In these panels we explore, in as broad a geographical sense as possible, the sensory aspects of politics: how is politics sensed, intuited or divined; what are the multi-sensory registers through which political agendas are communicated; how are spaces crafted to create political atmospheres; how are bodies disciplined to fit political spaces; how are bodies used to reject the disciplining efforts of political spaces; how do the senses disrupt political conduct and representation; and what are the challenges to reconstructing them historically?
The papers reflect on the methodological and philosophical challenges involved in researching the senses: including the range of tastes, sounds, smells, sights and feelings, accessed through accounts and depictions of the food, music, dress, aesthetics and other cultural aspects that shape political events or atmospheres. They explore the sensory tactics of political operators in particular times and places as well as, in some cases, seeking to challenge the very concept of sensory politics and atmospheres. Papers are both contemporary and historical in nature, using period and place to focus ‘in’ on particular sensory environments, or using a particular sensory encounter or site to focus ‘out’ on a wider political context (for instance internationalism, imperialism, etc).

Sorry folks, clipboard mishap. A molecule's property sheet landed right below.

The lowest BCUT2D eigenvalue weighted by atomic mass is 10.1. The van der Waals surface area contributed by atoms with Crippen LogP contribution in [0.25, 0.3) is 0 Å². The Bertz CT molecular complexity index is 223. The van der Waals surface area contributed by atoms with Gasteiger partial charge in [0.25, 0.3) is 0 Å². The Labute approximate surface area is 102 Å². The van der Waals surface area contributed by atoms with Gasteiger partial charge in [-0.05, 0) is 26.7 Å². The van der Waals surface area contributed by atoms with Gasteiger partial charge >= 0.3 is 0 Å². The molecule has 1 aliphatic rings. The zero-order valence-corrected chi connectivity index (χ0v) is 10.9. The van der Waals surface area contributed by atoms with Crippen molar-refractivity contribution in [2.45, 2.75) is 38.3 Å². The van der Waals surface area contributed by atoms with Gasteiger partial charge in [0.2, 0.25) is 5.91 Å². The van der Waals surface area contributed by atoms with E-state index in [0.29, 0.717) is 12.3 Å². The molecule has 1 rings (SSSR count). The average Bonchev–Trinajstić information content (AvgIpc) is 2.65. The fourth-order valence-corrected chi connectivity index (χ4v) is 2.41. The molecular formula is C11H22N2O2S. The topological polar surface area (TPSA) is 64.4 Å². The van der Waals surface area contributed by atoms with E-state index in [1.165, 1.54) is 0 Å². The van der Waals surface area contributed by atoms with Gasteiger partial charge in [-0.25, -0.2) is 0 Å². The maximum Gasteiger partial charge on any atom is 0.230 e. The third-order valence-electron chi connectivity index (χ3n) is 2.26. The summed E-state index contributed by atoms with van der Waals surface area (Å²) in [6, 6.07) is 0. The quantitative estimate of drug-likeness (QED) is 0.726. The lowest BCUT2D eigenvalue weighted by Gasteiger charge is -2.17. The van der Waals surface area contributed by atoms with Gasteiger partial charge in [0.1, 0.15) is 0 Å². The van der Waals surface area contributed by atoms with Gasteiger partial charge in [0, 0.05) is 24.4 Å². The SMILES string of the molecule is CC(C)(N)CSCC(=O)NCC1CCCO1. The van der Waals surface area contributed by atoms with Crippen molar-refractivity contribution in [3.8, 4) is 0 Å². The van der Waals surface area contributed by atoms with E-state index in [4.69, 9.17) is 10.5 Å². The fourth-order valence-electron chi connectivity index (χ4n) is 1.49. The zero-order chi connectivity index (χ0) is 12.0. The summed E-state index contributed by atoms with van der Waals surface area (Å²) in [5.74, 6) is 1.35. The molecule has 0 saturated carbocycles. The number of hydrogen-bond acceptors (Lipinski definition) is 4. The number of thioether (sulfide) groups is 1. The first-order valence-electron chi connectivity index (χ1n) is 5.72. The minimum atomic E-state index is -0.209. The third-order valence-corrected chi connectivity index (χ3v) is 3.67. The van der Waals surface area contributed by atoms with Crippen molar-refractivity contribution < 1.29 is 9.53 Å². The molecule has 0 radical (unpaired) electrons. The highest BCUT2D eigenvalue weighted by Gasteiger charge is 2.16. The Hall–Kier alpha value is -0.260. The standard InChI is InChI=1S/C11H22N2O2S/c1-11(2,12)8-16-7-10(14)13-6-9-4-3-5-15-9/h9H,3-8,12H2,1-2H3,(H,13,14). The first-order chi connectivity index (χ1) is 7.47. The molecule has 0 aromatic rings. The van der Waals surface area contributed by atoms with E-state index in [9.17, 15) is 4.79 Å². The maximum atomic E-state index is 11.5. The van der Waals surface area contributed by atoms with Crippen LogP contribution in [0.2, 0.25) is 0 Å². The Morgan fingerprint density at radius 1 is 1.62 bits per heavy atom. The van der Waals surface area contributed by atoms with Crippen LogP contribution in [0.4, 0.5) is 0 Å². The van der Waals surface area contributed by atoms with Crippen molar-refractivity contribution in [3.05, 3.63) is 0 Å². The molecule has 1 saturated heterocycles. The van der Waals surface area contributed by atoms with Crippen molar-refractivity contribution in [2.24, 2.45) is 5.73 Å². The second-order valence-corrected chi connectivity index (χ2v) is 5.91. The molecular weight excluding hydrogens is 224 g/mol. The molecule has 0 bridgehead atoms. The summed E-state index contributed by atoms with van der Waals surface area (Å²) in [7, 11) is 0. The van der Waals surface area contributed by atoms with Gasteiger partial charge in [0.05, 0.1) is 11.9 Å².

|Presenter||Ivan Marković*, University of Nottingham, Sensing past atmospheres; a green silk kimono and the sensory politics of smoking c.1880 – 1930.||20||2:40 PM|
|Presenter||Matthew Rech*, Plymouth University, Politics, sense and spectacle: A historical geography of England's first airshow||20||3:00 PM|
|Presenter||Stephen Legg*, University of Nottingham, Conveying Atmosphere: Weather, Failure, and the Archive of the Round Table Conference||20||3:20 PM|
|Presenter||Shanti Sumartojo*, RMIT University, Sarah Pink, RMIT University, Thinking atmospherically: politics and sensory configurations||20||3:40 PM|
|Presenter||Tim Edensor*, Manchester Metropolitan University, Creatively and critically defamiliarizing the world: sensing space otherwise||20||4:00 PM|
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